It’s noon on Saturday. I just got back from our morning walk. I waited until 10:00 am to go so that it would be a little warmer and brighter, the sun a little higher in the sky. I soon felt the familiar euphoria that comes to me on my walks, derived from the incredibe beauty of the forest right now. Thick, lush bright green Moss lines the paths and the new young leaves on all the Alders look particularly lovely as they flicker in the gentle wind. But most of all, I knew that I was walking with a pharmacological army inside me that was defeating the toxins in my lungs.
When I got home, I made lunch and then tidied and cleaned up the house. I’d not done any housework since my breathing took a dive and I started feeling so poorly. It felt good to make the house shine. And when I looked out the window and saw the shite on the roofs, I felt an impulse to get out there and clean them—a welcome sign of a return of will.
But I stayed inside and had a little nap in the sunshine before going to the village for some groceries and Peppermint extract with which to deter the rodents from my car engine. And then we went for our second walk, enjoying a day with of side effects (and so no need for the anti-side effects medicine).
Fear comes on par with breathlessness during acute pulmonary attacks, so my fear began just a little over two weeks ago with a sudden pain in my chest and a rapid onset coughing attack. Ten days into it, I read on one of the websites I visit about Sum Famousperson’s son dying of asthma and that news ramped up my fear, as did reading constantly about equipment shortages in respiratory supplies and machines due to Covid-19.
I cough up enough to feed a small village. Nice thought, eh? I have more healing to go with my physical healing, but the fear is gone. I have faith in my medications and the support of Dr. Dorscheid and his wife. I’m not afraid, I’m not alone and I’m healing. Add no side effects and you can imagine how good to ponder all that while walking (thank you, Bruce) in warm air, under bright sky and in sunshine.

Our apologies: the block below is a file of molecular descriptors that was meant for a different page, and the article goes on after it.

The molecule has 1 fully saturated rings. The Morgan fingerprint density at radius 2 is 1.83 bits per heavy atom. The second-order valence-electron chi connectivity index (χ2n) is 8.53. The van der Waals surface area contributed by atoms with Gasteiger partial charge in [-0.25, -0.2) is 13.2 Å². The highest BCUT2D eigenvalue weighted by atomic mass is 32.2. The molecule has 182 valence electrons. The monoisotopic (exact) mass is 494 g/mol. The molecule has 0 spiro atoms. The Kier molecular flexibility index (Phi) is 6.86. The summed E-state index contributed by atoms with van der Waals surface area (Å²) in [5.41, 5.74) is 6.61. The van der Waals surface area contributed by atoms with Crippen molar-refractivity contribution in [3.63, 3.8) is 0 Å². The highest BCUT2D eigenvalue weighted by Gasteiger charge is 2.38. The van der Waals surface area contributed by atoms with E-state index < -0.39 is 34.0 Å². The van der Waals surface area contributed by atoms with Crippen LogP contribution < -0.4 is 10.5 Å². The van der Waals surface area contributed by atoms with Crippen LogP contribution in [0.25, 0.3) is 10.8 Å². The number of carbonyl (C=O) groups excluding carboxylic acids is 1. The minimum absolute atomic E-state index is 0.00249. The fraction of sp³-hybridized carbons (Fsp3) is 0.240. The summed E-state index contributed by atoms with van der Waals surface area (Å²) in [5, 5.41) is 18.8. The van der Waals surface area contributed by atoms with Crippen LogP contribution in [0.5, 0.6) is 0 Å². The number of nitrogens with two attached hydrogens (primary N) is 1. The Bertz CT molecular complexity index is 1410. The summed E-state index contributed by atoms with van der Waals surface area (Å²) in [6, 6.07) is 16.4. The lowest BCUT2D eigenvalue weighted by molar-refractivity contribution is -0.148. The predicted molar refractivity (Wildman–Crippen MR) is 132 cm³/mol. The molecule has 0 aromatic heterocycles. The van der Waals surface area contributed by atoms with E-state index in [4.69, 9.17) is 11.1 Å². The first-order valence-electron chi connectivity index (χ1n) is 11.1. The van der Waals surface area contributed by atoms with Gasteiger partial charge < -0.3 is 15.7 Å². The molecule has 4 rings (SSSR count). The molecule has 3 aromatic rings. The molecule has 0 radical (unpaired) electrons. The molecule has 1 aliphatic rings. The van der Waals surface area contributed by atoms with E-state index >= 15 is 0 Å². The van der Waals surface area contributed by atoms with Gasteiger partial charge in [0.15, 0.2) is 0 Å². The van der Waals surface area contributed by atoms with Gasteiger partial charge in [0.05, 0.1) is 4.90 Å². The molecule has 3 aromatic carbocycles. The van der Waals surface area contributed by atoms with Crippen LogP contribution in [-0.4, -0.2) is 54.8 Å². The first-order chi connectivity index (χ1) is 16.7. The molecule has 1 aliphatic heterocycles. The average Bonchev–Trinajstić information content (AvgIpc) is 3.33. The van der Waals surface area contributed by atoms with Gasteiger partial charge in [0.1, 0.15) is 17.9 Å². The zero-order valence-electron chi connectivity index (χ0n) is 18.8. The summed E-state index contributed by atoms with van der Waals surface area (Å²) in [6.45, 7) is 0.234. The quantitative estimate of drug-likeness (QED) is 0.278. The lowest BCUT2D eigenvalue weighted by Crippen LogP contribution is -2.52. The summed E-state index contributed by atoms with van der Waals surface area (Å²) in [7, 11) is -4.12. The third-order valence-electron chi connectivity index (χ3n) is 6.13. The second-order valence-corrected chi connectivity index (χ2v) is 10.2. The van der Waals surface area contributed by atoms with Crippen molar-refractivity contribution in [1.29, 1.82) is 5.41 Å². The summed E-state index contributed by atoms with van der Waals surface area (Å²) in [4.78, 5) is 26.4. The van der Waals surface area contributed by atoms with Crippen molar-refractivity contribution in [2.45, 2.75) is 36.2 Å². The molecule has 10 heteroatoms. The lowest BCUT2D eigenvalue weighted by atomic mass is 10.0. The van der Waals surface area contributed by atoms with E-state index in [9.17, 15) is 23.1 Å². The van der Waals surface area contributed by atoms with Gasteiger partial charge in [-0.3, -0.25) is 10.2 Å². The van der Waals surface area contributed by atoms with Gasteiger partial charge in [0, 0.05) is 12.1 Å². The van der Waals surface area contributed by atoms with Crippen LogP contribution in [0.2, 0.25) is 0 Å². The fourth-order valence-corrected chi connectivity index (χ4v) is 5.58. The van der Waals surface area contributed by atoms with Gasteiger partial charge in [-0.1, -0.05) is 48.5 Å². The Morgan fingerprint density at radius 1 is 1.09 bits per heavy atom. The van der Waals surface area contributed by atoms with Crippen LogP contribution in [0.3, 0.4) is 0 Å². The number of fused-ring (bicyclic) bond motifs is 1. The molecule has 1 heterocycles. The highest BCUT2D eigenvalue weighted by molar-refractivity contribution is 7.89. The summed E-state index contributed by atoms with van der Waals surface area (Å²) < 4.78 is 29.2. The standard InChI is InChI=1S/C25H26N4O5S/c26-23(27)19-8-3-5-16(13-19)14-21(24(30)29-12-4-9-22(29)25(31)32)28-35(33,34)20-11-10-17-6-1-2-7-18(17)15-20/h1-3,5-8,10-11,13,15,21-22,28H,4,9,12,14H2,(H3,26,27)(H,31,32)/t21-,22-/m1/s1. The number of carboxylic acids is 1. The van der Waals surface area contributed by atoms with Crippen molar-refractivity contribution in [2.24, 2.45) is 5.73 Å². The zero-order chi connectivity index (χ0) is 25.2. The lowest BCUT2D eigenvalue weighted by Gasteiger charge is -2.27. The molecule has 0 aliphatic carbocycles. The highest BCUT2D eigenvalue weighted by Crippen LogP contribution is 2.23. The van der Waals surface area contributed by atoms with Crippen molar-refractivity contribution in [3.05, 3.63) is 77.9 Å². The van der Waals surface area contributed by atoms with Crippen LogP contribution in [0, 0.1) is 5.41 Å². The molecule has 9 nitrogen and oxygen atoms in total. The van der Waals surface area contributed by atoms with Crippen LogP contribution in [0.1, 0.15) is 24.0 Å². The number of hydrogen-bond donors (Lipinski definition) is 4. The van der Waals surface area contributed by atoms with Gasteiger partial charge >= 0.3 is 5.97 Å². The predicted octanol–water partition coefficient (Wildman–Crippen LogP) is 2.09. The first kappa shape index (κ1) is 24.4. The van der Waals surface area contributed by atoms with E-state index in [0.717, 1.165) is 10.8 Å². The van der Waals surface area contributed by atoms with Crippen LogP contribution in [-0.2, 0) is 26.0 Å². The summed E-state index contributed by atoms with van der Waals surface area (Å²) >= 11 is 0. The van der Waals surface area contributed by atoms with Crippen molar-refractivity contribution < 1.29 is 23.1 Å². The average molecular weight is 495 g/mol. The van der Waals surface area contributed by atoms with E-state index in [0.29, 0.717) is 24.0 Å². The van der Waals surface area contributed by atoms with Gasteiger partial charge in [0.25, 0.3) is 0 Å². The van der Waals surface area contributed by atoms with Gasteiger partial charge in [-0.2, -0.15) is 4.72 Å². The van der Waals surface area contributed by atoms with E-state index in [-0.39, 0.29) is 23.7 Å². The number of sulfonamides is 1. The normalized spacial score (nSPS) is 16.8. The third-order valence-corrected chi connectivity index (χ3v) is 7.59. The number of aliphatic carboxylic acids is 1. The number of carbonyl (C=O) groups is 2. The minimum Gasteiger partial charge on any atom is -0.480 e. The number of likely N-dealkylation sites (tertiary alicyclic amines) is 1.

In the evening, I partied. I had ice cream and some chocolate after dinner to celebrate day one of corrective medications and no reaction. As I ate, adding bread, I watched Philly DA. It’s a very stylistic form of fictional storytelling: Presenting the narrative as actual contemporary history—a Docuseries, like the War of the Worlds radio play. It’s as serious and very, very well done; instead of being about ‘defunding the police,’ it’s about judicial reforms and presented in a positive light and as the high point of the judicial reform movement—electing a reform DA. It’s on PBS.
The media and conversation polarized during the Trump administration: Right or Left. You’re with us or against us, and it was ugly to watch the polarization play out in photos and editorials.
I’m on edit alert level ten. I’m very careful about discussing or volunteering vaccination status—mine or anyone else’s unless they reveal their’s, as happens often and comfortably. But with people around here, I’m extremely careful because in this community I feel what’s going on everywhere. We’re becoming two distinct social classes that are going to have different rights of access—both public and private.
At least I feel like I’m on the correct team.
Today has dawned beautifully. It’s going to be a great day, but last night I suffered my first side effect from the drugs. Maureen Dorscheid told me that one of the drugs might cause me difficulty in sleeping. She said it was a little like taking Speed and last night, even though I’d taken the drug really early yesterday morning (5:00 am), I had trouble going to sleep and staying asleep, but it’s a small price to pay for curing my lungs. Besides, I can nap today in the sunshine.
I love this time of year when it’s bearable to be in the sun. I can’t do it when it’s hot.